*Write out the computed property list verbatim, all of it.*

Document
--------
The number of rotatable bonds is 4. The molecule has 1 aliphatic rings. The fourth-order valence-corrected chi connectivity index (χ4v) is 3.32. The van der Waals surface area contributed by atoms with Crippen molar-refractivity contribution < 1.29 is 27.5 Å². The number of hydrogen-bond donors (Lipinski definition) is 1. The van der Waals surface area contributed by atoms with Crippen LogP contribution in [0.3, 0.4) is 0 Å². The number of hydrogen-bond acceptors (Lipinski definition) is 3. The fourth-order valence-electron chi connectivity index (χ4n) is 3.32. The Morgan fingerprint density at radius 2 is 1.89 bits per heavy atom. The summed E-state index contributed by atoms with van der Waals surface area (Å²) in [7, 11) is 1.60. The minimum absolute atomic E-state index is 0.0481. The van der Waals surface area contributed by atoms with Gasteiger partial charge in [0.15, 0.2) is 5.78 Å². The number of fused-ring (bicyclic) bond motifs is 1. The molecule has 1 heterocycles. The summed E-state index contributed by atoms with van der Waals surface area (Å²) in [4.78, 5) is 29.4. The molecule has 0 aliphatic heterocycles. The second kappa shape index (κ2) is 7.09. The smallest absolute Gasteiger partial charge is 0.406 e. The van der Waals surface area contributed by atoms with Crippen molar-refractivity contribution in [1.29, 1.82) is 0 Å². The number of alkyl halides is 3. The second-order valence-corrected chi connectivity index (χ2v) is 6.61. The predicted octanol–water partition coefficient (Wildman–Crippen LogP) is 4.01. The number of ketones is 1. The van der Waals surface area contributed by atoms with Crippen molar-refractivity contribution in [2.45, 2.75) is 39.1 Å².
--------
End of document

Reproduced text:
The number of rotatable bonds is 4. The molecule has 1 aliphatic rings. The fourth-order valence-corrected chi connectivity index (χ4v) is 3.32. The van der Waals surface area contributed by atoms with Crippen molar-refractivity contribution < 1.29 is 27.5 Å². The number of hydrogen-bond donors (Lipinski definition) is 1. The van der Waals surface area contributed by atoms with Crippen LogP contribution in [0.3, 0.4) is 0 Å². The number of hydrogen-bond acceptors (Lipinski definition) is 3. The fourth-order valence-electron chi connectivity index (χ4n) is 3.32. The Morgan fingerprint density at radius 2 is 1.89 bits per heavy atom. The summed E-state index contributed by atoms with van der Waals surface area (Å²) in [7, 11) is 1.60. The minimum absolute atomic E-state index is 0.0481. The van der Waals surface area contributed by atoms with Gasteiger partial charge in [0.15, 0.2) is 5.78 Å². The number of fused-ring (bicyclic) bond motifs is 1. The molecule has 1 heterocycles. The summed E-state index contributed by atoms with van der Waals surface area (Å²) in [4.78, 5) is 29.4. The molecule has 0 aliphatic heterocycles. The second kappa shape index (κ2) is 7.09. The smallest absolute Gasteiger partial charge is 0.406 e. The van der Waals surface area contributed by atoms with Crippen molar-refractivity contribution in [1.29, 1.82) is 0 Å². The number of alkyl halides is 3. The second-order valence-corrected chi connectivity index (χ2v) is 6.61. The predicted octanol–water partition coefficient (Wildman–Crippen LogP) is 4.01. The number of ketones is 1. The van der Waals surface area contributed by atoms with Crippen molar-refractivity contribution in [2.45, 2.75) is 39.1 Å².